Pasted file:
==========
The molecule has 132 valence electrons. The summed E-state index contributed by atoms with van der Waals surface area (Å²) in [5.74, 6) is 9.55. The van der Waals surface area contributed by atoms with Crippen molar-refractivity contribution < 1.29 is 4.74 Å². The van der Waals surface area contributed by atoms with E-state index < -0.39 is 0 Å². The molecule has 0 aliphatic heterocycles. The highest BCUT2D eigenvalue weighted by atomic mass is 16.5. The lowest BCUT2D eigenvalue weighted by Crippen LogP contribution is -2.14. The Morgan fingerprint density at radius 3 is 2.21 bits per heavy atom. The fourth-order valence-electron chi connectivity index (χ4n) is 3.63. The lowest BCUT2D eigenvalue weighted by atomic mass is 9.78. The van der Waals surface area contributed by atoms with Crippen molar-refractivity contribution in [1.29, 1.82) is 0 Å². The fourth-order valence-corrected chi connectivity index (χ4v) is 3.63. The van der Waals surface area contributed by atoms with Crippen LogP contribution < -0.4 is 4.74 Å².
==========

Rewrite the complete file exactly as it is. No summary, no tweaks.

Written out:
The molecule has 132 valence electrons. The summed E-state index contributed by atoms with van der Waals surface area (Å²) in [5.74, 6) is 9.55. The van der Waals surface area contributed by atoms with Crippen molar-refractivity contribution < 1.29 is 4.74 Å². The van der Waals surface area contributed by atoms with E-state index < -0.39 is 0 Å². The molecule has 0 aliphatic heterocycles. The highest BCUT2D eigenvalue weighted by atomic mass is 16.5. The lowest BCUT2D eigenvalue weighted by Crippen LogP contribution is -2.14. The Morgan fingerprint density at radius 3 is 2.21 bits per heavy atom. The fourth-order valence-electron chi connectivity index (χ4n) is 3.63. The lowest BCUT2D eigenvalue weighted by atomic mass is 9.78. The van der Waals surface area contributed by atoms with Crippen molar-refractivity contribution in [1.29, 1.82) is 0 Å². The fourth-order valence-corrected chi connectivity index (χ4v) is 3.63. The van der Waals surface area contributed by atoms with Crippen LogP contribution < -0.4 is 4.74 Å².